Foreign investors face critical legal test for $82bn in China bonds

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The secretive restructuring of a high-profile Chinese group with ties to Beijing has emerged as a critical legal test for foreign investors holding tens of billions of dollars in bonds issued by companies in China.

Peking University Founder Group traces its origins back to the 1980s as a successful hardware business helmed by the late Wang Xuan, a top computer scientist at the prestigious academic institution. Wang, considered the “father of Chinese character typesetting”, also had close connections to the family of former president Jiang Zemin.

However, the state-backed group ran into severe debt problems after expanding into technology, healthcare, property and finance.

Today, it is the largest defaulter on dollar-denominated debt in China in nearly two decades, according to rating agency S&P, owing about $1.6bn in US dollar notes. It has also defaulted on Rmb36.5bn ($5.6bn) of onshore bonds, according to data from information provider Wind.

$82bn China-issued debt backed by keepwell deeds

The result of a Beijing court-ordered restructuring of the group is expected by late April. The company did not respond to requests for comment.

The treatment of foreign bondholders in the restructuring is being closely watched by investors that collectively have taken on $82bn in China-issued debt backed by so-called keepwell deeds.

Foreign investors have historically had little recourse to chase debts in China and keepwell deeds were designed to boost their confidence.

They commit bond issuers’ parent companies to maintain an offshore subsidiary’s financial strength so that it can meet repayments, according to Fitch. The rating agency says they are “essentially a strongly worded letter of comfort” and do not create a direct debt liability for the parent companies of bond issuers.

Out of concern the Beijing court will not recognise these debts, investors in PUFG’s dollar-denominated bonds have launched at least two legal challenges in Hong Kong, according to documents seen by the Financial Times.

An application to liquidate one of PUFG’s subsidiaries ahead of the restructuring deadline was made last week, following an earlier winding up order for which a hearing was scheduled for June. 

Investors “feel unsafe and doubtful” over whether they will recover their funds, a person familiar with the proceedings said.

“Will a Chinese parent recognise its contractual obligations under a keepwell deed, which literally gave the impression to offshore bondholders the deeds are equivalent to a guarantee?” the person said, adding that “the Chinese parent actually took the majority of subscription proceeds back to China for its own use”.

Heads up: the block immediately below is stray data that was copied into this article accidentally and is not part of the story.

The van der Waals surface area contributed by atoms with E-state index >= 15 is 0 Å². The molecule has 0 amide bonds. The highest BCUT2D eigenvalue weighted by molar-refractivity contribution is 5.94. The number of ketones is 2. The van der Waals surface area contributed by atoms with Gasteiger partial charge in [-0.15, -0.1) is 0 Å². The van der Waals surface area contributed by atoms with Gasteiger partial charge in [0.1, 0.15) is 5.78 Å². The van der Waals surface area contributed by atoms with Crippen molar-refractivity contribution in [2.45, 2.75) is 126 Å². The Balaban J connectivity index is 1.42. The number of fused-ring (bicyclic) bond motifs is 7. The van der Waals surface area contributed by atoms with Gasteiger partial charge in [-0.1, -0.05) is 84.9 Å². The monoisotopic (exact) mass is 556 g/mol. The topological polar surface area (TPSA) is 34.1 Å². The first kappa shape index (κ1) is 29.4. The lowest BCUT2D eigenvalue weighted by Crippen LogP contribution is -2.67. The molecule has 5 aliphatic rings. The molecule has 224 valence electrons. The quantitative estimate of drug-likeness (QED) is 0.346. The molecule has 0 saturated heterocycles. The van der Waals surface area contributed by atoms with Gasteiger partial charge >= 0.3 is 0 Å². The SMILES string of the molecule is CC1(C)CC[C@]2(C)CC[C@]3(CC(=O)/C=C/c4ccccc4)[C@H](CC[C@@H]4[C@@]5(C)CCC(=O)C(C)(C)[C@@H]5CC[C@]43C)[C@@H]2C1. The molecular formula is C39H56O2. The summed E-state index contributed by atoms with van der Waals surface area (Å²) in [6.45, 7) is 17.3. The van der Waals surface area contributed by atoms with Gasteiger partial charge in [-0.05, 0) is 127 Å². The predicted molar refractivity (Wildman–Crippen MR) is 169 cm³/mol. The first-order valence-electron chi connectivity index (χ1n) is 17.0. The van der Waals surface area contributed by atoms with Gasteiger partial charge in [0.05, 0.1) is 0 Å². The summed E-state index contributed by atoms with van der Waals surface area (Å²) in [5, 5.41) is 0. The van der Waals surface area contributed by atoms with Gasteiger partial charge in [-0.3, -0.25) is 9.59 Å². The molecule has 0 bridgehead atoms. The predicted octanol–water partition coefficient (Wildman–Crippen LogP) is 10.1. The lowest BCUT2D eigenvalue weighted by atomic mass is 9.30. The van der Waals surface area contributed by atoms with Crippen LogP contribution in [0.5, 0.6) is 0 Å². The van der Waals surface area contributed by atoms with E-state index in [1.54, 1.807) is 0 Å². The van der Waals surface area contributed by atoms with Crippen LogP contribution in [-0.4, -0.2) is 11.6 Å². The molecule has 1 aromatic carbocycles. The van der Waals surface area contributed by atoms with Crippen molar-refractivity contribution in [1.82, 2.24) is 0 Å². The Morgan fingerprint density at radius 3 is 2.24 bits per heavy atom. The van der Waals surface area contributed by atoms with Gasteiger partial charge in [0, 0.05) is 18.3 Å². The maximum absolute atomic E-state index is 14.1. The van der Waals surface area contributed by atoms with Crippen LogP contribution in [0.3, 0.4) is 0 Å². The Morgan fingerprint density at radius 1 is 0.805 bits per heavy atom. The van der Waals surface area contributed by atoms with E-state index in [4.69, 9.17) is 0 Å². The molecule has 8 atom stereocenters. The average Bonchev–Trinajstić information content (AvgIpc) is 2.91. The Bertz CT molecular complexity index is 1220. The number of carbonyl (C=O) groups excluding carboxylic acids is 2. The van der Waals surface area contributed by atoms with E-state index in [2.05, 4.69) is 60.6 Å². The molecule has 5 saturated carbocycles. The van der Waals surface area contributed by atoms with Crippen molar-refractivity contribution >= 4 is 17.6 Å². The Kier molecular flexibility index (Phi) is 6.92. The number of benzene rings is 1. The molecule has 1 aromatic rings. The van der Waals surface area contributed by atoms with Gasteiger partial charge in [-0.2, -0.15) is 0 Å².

Simmons & Simmons, a law firm, said that an earlier bondholder’s claim under the keepwell deed has already been rejected by PUFG’s bankruptcy administrator in China because “the validity and effectiveness” of the arrangements have not been established inside the country.

“The administrator’s decision has cast significant doubts concerning the validity and enforceability of keepwell agreements, at least under [mainland China’s] restructuring process,” the law firm said in a January report.

Investors are also following the case for broader signals of how Beijing will navigate a rising number of defaults among corporates and state-backed groups, which have sent shockwaves through China’s $15tn bond market.

S&P believes Chinese authorities want to use cases like PUFG’s to serve as examples as more entities are allowed to default. “They establish a key template for debt workouts as China improves its restructuring, resolution, and recovery regimes,” analysts said.

But the process is further complicated by questions over what role the Chinese Communist party may be playing behind the scenes. There is a lack of clarity over what impact this might have on foreign bondholders.

According to Cercius Group, a Montreal-headquartered consultancy specialising in elite Chinese politics, PUFG and the powerful Jiang family and its related factions have maintained their ties over several decades.

“The scrutiny that has been placed on Founder Group in recent years by the party is, of course, not solely because the company’s finances are a mess, but also because of the factional affiliations of Founder Group’s successive generations of senior management,” Cercius said.

Additional reporting by Sherry Fei Ju in Beijing